World Congress on Community Volunteers

Preparations for the first ever “World Congress on Community Volunteers Supporting Offender Reintegration” were led by the Rehabilitation Bureau of the Ministry of Justice . Many readers will be aware of the long-standing and impressive work undertaken by Japanese volunteers (known in Japan as Volunteer Probation Officers – or VPOs). Their number exceeds the number of professional officers quite considerably. The latter support and supervise volunteers, arrange training, and directly supervise more complex or higher risk cases. Amongst the many benefits are direct community support to rehabilitation and reintegration and a “demystification” of probation work.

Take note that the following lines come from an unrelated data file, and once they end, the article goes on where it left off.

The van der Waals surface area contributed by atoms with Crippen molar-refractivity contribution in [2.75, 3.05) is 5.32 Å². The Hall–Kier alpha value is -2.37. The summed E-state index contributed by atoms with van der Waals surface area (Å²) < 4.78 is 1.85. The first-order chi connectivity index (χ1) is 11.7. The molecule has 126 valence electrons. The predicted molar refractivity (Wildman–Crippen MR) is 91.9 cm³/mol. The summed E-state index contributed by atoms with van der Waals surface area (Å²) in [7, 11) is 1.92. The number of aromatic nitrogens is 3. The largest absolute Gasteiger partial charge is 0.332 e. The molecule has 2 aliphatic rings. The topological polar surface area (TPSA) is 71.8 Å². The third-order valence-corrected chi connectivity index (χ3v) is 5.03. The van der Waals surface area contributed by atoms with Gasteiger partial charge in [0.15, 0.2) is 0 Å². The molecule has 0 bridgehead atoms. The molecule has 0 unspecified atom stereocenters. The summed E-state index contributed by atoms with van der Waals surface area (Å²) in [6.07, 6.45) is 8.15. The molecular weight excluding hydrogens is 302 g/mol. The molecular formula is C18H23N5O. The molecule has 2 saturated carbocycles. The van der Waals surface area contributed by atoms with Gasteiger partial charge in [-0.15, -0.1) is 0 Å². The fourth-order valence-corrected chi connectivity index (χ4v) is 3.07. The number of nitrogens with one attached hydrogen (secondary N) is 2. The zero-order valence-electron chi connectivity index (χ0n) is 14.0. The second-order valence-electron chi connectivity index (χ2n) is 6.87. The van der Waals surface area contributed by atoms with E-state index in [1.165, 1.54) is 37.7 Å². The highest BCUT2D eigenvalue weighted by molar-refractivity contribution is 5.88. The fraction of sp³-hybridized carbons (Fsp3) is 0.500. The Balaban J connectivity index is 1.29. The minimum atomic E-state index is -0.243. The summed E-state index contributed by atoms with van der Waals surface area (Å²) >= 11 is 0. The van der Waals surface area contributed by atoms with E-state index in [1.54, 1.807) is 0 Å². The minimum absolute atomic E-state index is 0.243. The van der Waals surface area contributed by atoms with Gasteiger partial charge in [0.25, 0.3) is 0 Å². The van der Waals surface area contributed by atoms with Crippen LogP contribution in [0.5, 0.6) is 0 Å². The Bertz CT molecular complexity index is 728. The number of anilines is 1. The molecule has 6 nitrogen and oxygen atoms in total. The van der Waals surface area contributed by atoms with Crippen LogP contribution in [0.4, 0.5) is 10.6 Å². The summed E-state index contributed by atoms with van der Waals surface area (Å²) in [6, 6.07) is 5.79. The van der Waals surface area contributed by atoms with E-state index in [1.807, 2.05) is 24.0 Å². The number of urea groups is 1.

Speakers, again drawn from across the world, offered an impressive picture of volunteering today and its potential. Contributions included the Philippines (where “volunteer probation assistants” are members of local communities or “Barangays”), Canada (including National Associations Active in Criminal Justice – a coalition of 22 not-for-profit national organizations in Canada, National and Regional Citizen Advisory Committees, and Circles of Support and Accountability), and Kenya (where Community Probation Volunteers work in urban and rural areas and help to support the Service’s work including specific women-centred approaches).